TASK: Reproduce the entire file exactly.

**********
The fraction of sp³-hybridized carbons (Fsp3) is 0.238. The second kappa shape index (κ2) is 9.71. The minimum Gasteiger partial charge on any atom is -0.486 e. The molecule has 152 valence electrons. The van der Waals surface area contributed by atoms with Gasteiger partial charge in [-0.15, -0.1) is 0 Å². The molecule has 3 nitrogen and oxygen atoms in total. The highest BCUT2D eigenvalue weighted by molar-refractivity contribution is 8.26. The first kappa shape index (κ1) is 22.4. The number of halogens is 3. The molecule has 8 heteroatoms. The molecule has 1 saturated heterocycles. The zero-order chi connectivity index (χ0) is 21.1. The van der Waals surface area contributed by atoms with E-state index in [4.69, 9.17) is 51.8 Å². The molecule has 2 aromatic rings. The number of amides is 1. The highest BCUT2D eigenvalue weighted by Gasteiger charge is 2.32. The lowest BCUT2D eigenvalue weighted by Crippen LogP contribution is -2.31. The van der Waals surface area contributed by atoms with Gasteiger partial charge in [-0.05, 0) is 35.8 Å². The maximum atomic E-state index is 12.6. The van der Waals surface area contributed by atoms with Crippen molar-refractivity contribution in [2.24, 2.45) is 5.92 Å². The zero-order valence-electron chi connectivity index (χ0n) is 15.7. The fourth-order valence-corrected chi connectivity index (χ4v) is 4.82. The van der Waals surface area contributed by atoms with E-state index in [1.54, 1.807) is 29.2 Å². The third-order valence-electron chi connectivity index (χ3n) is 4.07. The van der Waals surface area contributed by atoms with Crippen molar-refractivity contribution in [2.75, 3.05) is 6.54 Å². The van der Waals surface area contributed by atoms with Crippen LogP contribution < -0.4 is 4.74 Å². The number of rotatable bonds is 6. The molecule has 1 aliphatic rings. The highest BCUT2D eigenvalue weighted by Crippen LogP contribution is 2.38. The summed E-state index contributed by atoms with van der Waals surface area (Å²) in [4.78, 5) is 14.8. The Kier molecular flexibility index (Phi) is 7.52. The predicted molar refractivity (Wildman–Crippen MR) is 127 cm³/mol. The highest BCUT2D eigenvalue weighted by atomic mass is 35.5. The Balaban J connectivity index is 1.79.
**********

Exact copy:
The fraction of sp³-hybridized carbons (Fsp3) is 0.238. The second kappa shape index (κ2) is 9.71. The minimum Gasteiger partial charge on any atom is -0.486 e. The molecule has 152 valence electrons. The van der Waals surface area contributed by atoms with Gasteiger partial charge in [-0.15, -0.1) is 0 Å². The molecule has 3 nitrogen and oxygen atoms in total. The highest BCUT2D eigenvalue weighted by molar-refractivity contribution is 8.26. The first kappa shape index (κ1) is 22.4. The number of halogens is 3. The molecule has 8 heteroatoms. The molecule has 1 saturated heterocycles. The zero-order chi connectivity index (χ0) is 21.1. The van der Waals surface area contributed by atoms with E-state index in [4.69, 9.17) is 51.8 Å². The molecule has 2 aromatic rings. The number of amides is 1. The highest BCUT2D eigenvalue weighted by Gasteiger charge is 2.32. The lowest BCUT2D eigenvalue weighted by Crippen LogP contribution is -2.31. The van der Waals surface area contributed by atoms with Gasteiger partial charge in [-0.05, 0) is 35.8 Å². The maximum atomic E-state index is 12.6. The van der Waals surface area contributed by atoms with Crippen molar-refractivity contribution in [2.24, 2.45) is 5.92 Å². The zero-order valence-electron chi connectivity index (χ0n) is 15.7. The fourth-order valence-corrected chi connectivity index (χ4v) is 4.82. The van der Waals surface area contributed by atoms with E-state index in [1.54, 1.807) is 29.2 Å². The third-order valence-electron chi connectivity index (χ3n) is 4.07. The van der Waals surface area contributed by atoms with Crippen molar-refractivity contribution in [2.75, 3.05) is 6.54 Å². The van der Waals surface area contributed by atoms with Crippen LogP contribution < -0.4 is 4.74 Å². The number of rotatable bonds is 6. The molecule has 1 aliphatic rings. The highest BCUT2D eigenvalue weighted by Crippen LogP contribution is 2.38. The summed E-state index contributed by atoms with van der Waals surface area (Å²) in [4.78, 5) is 14.8. The Kier molecular flexibility index (Phi) is 7.52. The predicted molar refractivity (Wildman–Crippen MR) is 127 cm³/mol. The highest BCUT2D eigenvalue weighted by atomic mass is 35.5. The Balaban J connectivity index is 1.79.